There will be far more steps for complex financial products and applications with many different people or entities, such as verifying reported earnings, confirming owners with a stake of more than a fifth of the company, and collating any audit documentation. 

How to protect your business from fraud and money laundering

Unfortunately, fraud and financial crime are still a daily reality. Businesses of every size face common risks:

  • Card-not-present fraud: When a criminal uses a stolen card to buy something online, over the phone, or through mail order. 
  • Card-present fraud: When a stolen or illegally duplicated card is used in person to make a fraudulent transaction.
  • Counterfeit cards: When criminals use fake, ‘cloned,’ or illegally copied cards to make unauthorized payments.
  • Card identity theft: Phishing schemes. Scam emails and text messages. And the physical theft of snail mail. These are just some of the means that criminals use to obtain card details and account information.
  • Card-not-received fraud: This kind of fraud happens when a new card sent to a customer is stolen.

The types of fraud mentioned above are common in consumer-facing industries such as eCommerce. But money-laundering and corporate fraud can be far more complex. It requires more robust measures by businesses. To fully protect themselves, businesses should:

Automate spend analysis

Use modern expense automation software, like Ramp, to match and block transactions that don’t comply with set spending guidelines. With real-time payments on the rise, great financial software and modern corporate cards with spend analysis and vendor restrictions can boost your security. 

Use trusted payment partners

B2B payments are being transformed for the better. While faster and more affordable payments processes are good for businesses, they open up new opportunities for fraud. Ensure your payment processing is integrated with fraud processing to whittle down the risks of established and emerging payment methods.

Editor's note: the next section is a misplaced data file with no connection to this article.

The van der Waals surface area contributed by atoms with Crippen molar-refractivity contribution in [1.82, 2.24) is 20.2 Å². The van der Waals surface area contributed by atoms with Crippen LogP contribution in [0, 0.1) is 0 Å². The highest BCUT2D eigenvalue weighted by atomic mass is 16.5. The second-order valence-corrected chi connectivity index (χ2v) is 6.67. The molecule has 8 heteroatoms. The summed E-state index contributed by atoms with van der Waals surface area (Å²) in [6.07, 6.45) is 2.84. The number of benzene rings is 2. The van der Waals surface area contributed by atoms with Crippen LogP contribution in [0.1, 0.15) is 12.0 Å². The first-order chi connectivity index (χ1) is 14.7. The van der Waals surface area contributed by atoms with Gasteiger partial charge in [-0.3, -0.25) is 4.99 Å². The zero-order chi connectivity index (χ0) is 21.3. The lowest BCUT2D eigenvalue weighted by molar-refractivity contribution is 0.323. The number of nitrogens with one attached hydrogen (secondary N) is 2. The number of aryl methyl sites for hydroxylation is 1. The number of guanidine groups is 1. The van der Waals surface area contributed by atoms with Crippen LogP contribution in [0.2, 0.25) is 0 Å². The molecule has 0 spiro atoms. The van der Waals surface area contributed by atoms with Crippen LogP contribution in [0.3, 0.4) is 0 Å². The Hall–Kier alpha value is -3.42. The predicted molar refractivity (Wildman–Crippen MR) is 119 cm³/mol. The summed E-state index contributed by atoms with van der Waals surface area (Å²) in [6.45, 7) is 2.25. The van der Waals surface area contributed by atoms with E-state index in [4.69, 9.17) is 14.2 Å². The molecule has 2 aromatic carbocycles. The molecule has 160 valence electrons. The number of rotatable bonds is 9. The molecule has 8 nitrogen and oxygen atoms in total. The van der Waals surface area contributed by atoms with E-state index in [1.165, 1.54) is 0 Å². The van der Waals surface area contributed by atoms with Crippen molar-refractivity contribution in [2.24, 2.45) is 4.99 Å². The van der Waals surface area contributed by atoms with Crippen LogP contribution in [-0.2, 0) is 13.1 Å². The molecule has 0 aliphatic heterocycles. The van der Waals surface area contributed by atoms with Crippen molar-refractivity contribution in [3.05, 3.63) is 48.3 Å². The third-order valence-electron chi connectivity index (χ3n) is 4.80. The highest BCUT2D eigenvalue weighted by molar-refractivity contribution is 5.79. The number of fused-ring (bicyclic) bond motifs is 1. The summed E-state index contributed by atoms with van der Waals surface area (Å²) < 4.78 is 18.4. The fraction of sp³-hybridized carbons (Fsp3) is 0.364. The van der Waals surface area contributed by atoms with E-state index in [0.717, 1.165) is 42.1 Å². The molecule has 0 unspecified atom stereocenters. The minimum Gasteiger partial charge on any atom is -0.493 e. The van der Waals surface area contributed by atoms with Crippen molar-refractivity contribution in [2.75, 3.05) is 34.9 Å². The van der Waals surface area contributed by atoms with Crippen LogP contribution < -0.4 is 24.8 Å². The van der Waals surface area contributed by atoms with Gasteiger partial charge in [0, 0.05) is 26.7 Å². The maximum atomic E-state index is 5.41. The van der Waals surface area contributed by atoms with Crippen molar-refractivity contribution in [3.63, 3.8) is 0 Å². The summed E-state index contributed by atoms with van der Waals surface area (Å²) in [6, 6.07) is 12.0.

Use multi-factor authentication

For example, Ramp uses automated systems to prevent account takeover attempts and other malicious requests proactively. We require all accounts to opt into multi-factor authentication and immediately verify suspicious activity with the business owner.

Only use trusted vendors

At Ramp, we verify that any third parties have adopted stringent security. Our legal officer ensures we have a rock-solid contract—and our security team must approve engagements.

Complete due diligence checks

Follow the KYC and KYB process outlined above and call on modern ID verification vendors to help you roll out checks at scale. Consider if they can help you collect, vet, and store customer information in a common repository to cut down the manual burden of compliance. 

Knowing your customers

We know what you’re thinking. KYC and KYB sound like work. It’s true; they place a significant burden on financial services businesses, even some of the largest banks in the world. But it’s a necessary evil to ensure your transactions and customer accounts are not connected with money laundering, terrorist financing, or sanctions. As we mentioned at the top, the fines for violating AML and KYC rules are severe.

Ramp helps you limit your exposure to fraud

Ramp takes fraud prevention, security, and protection of your data very seriously. Discover nine of the security measures we take for every account—and find out how we give our customers peace of mind with corporate cards linked to rigorous spend management software.

Try Ramp for free
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Former VP of Finance & Capital Markets, Ramp
Alex Song was the founding member of the Ramp Finance team. He helped build out critical infrastructure within the accounting, capital markets, FP&A, and treasury functions, among others. Prior to joining Ramp in 2020, he spent more than a decade as a credit and financials investor in the hedge fund industry, working at firms including Sculptor Capital Management, Crayhill Capital Management, Bain Capital, and Morgan Stanley. Alex holds two Bachelor's degrees from Stanford, in Biomechanical Engineering and in Economics. He also holds a Master of Business Administration from Harvard Business School. Alex is a CFA charterholder.